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Trader Joe’s Benwheels

February 21, 2010

My friend Ben thinks <a href=””>this recipe</a> for pizza pinwheels is the most delicious thing on Earth. So I started thinking of them as Benwheels. There is no way to do this badly. You don’t have to use two balls of pizza dough. The last time we made them, I used only a ball of the herbed dough, so of course, then I needed only half a jar of the bruschetta. I’ve also used a variety of types of sausage. I’ve topped them with Parmesan, mozzarella, or Romano. They’re always delicious. They also made a great side for one of my favorite pasta dishes, spaghetti alla carbonara.

I learned when looking at various carbonara recipes that alla carbonara means “coal worker’s style.” The reason why is unclear, but the most fun is that it’s related to the Carbonari. I decided to add some diced onion this time around, and it worked out really well. Here’s my version:

1 pound spaghetti (hearty, real spaghetti–wimpy angel hair just doesn’t have the Carbonari soul)
egg substitute or pasteurized eggs
Romano cheese (sprinkle the rest on the Benwheels!)
4 oz package of pancetta (also got this at Trader Joe’s)
small onion

You might notice I’m not a big fan of measurements. I don’t think you ever learn to cook for yourself if you only follow recipes to the letter. Use as much onion as you like. Or leave the onion out altogether. Love cheese? Add lots of cheese! This is the sort of recipe where quantities just aren’t that important. Sure, somebody will probably tell you, “That’s not real carbonara!” But if it’s tasty, does that matter?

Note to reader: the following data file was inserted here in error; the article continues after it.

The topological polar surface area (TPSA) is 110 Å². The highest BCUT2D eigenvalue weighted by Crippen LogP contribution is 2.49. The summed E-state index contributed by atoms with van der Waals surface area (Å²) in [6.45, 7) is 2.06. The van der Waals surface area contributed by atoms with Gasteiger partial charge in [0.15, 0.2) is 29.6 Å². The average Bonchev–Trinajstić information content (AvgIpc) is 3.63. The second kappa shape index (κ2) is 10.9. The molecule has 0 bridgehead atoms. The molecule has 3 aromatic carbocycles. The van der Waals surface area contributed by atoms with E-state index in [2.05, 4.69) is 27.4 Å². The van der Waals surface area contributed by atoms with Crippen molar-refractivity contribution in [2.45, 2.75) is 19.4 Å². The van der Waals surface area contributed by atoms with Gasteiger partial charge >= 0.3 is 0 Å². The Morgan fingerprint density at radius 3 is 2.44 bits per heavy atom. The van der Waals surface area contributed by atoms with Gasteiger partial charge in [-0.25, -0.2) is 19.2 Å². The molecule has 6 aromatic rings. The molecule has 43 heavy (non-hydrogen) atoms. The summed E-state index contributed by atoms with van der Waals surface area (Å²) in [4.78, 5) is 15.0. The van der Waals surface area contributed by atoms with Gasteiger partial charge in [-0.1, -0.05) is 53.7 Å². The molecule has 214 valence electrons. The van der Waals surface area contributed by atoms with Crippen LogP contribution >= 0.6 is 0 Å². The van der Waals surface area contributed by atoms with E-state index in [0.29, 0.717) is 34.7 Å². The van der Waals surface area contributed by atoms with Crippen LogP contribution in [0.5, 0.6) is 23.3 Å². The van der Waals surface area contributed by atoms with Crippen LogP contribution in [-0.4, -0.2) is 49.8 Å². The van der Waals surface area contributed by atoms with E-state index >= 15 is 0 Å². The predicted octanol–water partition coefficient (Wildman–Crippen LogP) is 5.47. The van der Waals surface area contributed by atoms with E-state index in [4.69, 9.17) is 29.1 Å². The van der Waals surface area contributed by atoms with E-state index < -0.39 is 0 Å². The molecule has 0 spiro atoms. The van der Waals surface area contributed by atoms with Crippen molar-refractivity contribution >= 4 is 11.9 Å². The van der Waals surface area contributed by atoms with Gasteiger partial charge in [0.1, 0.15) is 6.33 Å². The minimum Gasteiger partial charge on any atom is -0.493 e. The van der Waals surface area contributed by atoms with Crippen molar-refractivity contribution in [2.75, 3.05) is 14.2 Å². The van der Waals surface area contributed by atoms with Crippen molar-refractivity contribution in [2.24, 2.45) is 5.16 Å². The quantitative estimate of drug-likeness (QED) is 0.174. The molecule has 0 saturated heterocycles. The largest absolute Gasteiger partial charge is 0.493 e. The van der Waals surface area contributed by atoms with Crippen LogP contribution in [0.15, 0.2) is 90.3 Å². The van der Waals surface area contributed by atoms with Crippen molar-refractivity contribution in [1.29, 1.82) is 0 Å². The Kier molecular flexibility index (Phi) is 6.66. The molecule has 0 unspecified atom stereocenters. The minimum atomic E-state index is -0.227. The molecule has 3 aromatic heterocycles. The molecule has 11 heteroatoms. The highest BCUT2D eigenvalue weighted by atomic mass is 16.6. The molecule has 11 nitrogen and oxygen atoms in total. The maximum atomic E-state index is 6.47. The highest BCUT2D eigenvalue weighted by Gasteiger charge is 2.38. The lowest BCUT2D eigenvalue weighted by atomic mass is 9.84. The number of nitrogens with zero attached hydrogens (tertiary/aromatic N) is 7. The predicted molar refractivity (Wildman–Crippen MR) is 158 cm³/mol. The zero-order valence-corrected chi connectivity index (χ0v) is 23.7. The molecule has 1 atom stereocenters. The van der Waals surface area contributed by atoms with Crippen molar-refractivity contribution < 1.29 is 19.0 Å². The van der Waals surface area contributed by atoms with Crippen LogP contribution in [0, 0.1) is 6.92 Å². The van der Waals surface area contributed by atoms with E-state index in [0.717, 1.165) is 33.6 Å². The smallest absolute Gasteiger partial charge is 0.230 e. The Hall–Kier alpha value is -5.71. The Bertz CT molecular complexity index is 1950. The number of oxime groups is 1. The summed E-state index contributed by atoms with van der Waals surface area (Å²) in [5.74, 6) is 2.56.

First, get the noodles boiling. Don’t forget them, though. There’s nothing sadder than limp noodles, and few things make my mouth quite as happy as perfectly al dente pasta.

The night I did these together, I had cooked the sausage for the Benwheels earlier, so I used that pan and the delicious coating of sausage grease to saute the onions and pancetta. But you don’t need it. Just cook them over medium to medium-high heat for 5-10 minutes until the onions are getting clear, and the pancetta is looking cooked.

Drain the pasta. Now you have two choices. The authentic way would be to add the pasta to the pancetta pan and toss with the egg and cheese. I go the other direction since my pasta pot is far bigger than the pan, and there’s less likelihood of a big mess. So dump the pasta back in the pot. I leave it on the same burner, but turn the burner off. Pour the pancetta and onions in, then pour some egg substitute over it or crack a few eggs in. Use tongs or a spaghetti spoon to toss it quickly so the egg coats the noodles and cooks.

Crack pepper over the top and enjoy!

Side note–You can use regular eggs, of course, rather than the pasteurized ones or the egg substitute. I had a mother who was always warning of the salmonella dangers of raw egg, and it stuck. So however narrow the risk, I just can’t do raw eggs. I have a recipe to re-create Olive Garden salad dressing that also uses raw eggs. It would be a great way to use this recipe’s leftovers. I may be misremembering where I found it, but I’m pretty sure that the site it came from has taken out the egg and replaced it with mayonnaise.

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